The String Quartet and the Tango
If you book or hire aString Quartet for your wedding reception or birthday party, you might want to consider having them play some lively and exciting tangos for you. String quartets tend to be hired to play for civil wedding ceremonies and church wedding ceremonies, for the drinks reception, sometimes playing indoors and sometimes the string quartet playing in the gardens if the weather permits, and then very often with a string quartet playing background music during the wedding breakfast. But this isn't the only situation in which the string quartet might be booked for an event. String quartets also hired to play for corporate events or booked to play during wedding anniversary meal and military banquet.
Because of this diverse range of events that a string quartet has to cater for, they need to have a wide repertoire at their fingertips, and although the string quartet, when performing in a concert recital situation, usually plays from the string quartet repertoire the classical composers such as Beethoven, Brahms or Mozart, in the background music situations, and wedding situations, other types of music such as jazz, music and shows, and arrangements of pop covers for instrumental ensemble also played.
One of the really exciting musical forms can be performed well with the string quartet is the tango. In its original form, where it developed in South America, it was played by trio quartet or quintet, normally including a violin, which is a fundamental part of the string quartet, a double bass, which plays the same role as the cello string quartet, very often bandoneon (a kind of accordion), which fulfilled the part of the second violin and viola in the string quartet. Various other instruments may appear in some small tango ensembles, and just as the string quartet can extends to a full orchestra, so Tango bands can grow into a full orchestral unit.
The allure of tango — both the dance and its music — is an extraordinary and enduring phenomenon. It really come back into popularity for wedding music, and on our website we have many string quartets who played tangos, plus some guitar and violin duo's et cetera that to the same. Although not all tangos are Argentinian by any means, classic Argentinean tangos form the core of the music and are from the golden ages of the 1920s, 30s and 40s, together with some more recent examples of tango nuevo by Astor Piazzolla, whose often vicious and terrifying music was used in a number of major films.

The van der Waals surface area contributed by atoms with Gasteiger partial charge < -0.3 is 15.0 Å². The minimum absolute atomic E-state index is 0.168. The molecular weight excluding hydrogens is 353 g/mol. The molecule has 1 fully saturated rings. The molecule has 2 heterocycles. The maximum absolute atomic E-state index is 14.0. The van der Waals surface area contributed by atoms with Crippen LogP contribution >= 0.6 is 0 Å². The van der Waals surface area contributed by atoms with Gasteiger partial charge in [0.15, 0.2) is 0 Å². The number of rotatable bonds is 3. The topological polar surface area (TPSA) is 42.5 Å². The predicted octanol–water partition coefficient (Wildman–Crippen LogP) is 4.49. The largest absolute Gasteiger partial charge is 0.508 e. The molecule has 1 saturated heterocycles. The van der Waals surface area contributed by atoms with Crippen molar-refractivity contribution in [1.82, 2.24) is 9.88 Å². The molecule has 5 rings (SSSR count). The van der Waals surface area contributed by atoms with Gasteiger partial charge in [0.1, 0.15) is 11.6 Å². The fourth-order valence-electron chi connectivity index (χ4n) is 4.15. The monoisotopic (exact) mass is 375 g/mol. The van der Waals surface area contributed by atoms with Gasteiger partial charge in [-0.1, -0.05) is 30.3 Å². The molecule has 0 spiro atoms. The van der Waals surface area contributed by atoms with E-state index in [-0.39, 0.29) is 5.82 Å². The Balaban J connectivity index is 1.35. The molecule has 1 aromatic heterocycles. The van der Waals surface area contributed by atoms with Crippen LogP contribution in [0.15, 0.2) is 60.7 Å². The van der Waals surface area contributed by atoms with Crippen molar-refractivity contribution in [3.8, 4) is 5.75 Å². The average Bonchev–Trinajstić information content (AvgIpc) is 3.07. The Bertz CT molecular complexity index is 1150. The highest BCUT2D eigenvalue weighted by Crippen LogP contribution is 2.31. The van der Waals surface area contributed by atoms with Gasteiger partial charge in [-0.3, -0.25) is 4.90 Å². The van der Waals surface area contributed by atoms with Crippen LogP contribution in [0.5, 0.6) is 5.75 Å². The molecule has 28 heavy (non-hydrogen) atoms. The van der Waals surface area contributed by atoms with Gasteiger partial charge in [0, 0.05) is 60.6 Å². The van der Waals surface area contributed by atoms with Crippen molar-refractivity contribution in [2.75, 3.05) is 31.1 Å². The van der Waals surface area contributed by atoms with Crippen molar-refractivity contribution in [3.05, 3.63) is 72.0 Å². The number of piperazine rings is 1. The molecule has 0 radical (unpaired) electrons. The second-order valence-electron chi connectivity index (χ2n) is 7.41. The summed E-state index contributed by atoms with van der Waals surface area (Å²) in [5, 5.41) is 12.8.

Tango was born around the turn of the twentieth century in the bars and bordellos of the port of Buenos Aires. It was quickly taken up in fashion-hungry Paris and from there spread like wildfire throughout Europe and the Americas. Its music is volatile and restless, moving between aggressive staccato, surges of legato melody and passages of glittering virtuosity.
We often think of the dance in terms of choreographed displays, with all the glitz and polish of a stage show. But for most tango lovers this is essentially a social dance, enjoyed on what are often crowded dance floors. The dance itself is a form of stylised walk, so the music should not be played too fast: tango is traditionally notated in 2/4 but it is often better to think of it as 4/8, with four distinct beats in the bar. When tangos are played for wedding receptions, it is rare that there dance to, although this has happened on occasions. I've personally had the pleasure of playing for a tango dance group with my string quartet, and it certainly adds another wonderful dimension to the music when you can see skilled dances dancing to music your playing. The danger is that you spend so much time watching the dancing that you get lost in where you are with the music!
The music has become inextricably connected with the plaintive sound of the bandoneon (a kind of button accordion) but a typical tango ensemble will often include violins, piano, double bass and perhaps flute or guitar. The arrangements in this collection follow the same flexible format as other books in this series and can be performed as solos, duets or larger ensembles, accompanied by piano, violin or guitar. The piano part can be readily adapted for accordion to add an additional authentic flavour. Tango musicians will often share the melodic line between instruments to create scintillating contrasts of tone and colour. This is very much up to the skill of musicians of the improvising, but to do this you have to be a dedicated Tango musician, and string quartets will use arrangements specifically created for their ensemble. In recent years some excellent arrangements have been written and are readily available for the string quartet musicians. However, it has long way from reading the dots on playing the notes, to feeling the style of the music and putting the right emphasis and expression into it to make people want to get up and dance.
Here are a few of the tangos that one might find in a wedding string quartet repertoire:
La Cumparsita - Gerardo Matos Rodriguez (1897-1948)
La Cumparsita has become universally familiar as the archetypal tango melody. Like many classic tangos it is built on the simplest of harmonic structures: two bars of tonic (Gm) and dominant (D7) with the occasional subdominant (Cm) for variety. As players we can relish the contrast between spiky staccato quavers and seductively undulating chromaticism. The title La Cumparsita refers to a group of friends or comrades taking part in a carnival procession: the original sheet music shows them striding forth in spats and bowler hats.